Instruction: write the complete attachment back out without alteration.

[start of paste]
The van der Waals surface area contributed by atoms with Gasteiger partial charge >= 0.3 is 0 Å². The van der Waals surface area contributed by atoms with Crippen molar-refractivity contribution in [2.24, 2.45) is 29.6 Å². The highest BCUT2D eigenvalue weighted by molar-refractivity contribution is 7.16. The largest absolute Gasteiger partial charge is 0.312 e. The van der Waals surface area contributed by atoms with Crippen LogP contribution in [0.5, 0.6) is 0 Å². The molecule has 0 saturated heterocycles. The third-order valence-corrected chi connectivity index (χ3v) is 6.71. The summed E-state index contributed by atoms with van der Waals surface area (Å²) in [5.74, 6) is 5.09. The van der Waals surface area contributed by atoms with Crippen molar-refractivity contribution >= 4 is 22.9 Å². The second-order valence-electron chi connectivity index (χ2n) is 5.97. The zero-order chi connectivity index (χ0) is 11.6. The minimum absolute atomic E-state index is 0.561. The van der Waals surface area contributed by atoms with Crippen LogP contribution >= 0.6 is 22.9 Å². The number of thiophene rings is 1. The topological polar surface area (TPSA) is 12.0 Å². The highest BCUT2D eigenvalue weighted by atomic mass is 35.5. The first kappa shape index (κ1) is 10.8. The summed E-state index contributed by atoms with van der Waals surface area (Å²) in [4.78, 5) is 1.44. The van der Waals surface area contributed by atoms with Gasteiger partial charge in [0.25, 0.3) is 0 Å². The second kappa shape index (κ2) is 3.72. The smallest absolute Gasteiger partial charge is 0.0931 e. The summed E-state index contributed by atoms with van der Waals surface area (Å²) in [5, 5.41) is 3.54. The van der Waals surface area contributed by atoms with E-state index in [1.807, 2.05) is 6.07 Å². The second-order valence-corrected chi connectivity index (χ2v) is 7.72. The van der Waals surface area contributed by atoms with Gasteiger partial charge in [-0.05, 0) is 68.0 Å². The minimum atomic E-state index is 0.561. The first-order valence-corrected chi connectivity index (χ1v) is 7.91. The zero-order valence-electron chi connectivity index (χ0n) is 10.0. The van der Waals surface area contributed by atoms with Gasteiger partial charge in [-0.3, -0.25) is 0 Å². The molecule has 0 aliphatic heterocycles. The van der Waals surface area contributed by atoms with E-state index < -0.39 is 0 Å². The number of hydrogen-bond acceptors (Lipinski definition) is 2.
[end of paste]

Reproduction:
The van der Waals surface area contributed by atoms with Gasteiger partial charge >= 0.3 is 0 Å². The van der Waals surface area contributed by atoms with Crippen molar-refractivity contribution in [2.24, 2.45) is 29.6 Å². The highest BCUT2D eigenvalue weighted by molar-refractivity contribution is 7.16. The largest absolute Gasteiger partial charge is 0.312 e. The van der Waals surface area contributed by atoms with Crippen LogP contribution in [0.5, 0.6) is 0 Å². The molecule has 0 saturated heterocycles. The third-order valence-corrected chi connectivity index (χ3v) is 6.71. The summed E-state index contributed by atoms with van der Waals surface area (Å²) in [5.74, 6) is 5.09. The van der Waals surface area contributed by atoms with Crippen molar-refractivity contribution >= 4 is 22.9 Å². The second-order valence-electron chi connectivity index (χ2n) is 5.97. The zero-order chi connectivity index (χ0) is 11.6. The minimum absolute atomic E-state index is 0.561. The van der Waals surface area contributed by atoms with Crippen LogP contribution >= 0.6 is 22.9 Å². The number of thiophene rings is 1. The topological polar surface area (TPSA) is 12.0 Å². The highest BCUT2D eigenvalue weighted by atomic mass is 35.5. The first kappa shape index (κ1) is 10.8. The summed E-state index contributed by atoms with van der Waals surface area (Å²) in [4.78, 5) is 1.44. The van der Waals surface area contributed by atoms with Gasteiger partial charge in [0.25, 0.3) is 0 Å². The second kappa shape index (κ2) is 3.72. The smallest absolute Gasteiger partial charge is 0.0931 e. The summed E-state index contributed by atoms with van der Waals surface area (Å²) in [5, 5.41) is 3.54. The van der Waals surface area contributed by atoms with E-state index in [1.807, 2.05) is 6.07 Å². The second-order valence-corrected chi connectivity index (χ2v) is 7.72. The van der Waals surface area contributed by atoms with Gasteiger partial charge in [-0.05, 0) is 68.0 Å². The minimum atomic E-state index is 0.561. The first-order valence-corrected chi connectivity index (χ1v) is 7.91. The zero-order valence-electron chi connectivity index (χ0n) is 10.0. The van der Waals surface area contributed by atoms with Gasteiger partial charge in [-0.3, -0.25) is 0 Å². The molecule has 0 aliphatic heterocycles. The van der Waals surface area contributed by atoms with E-state index < -0.39 is 0 Å². The number of hydrogen-bond acceptors (Lipinski definition) is 2.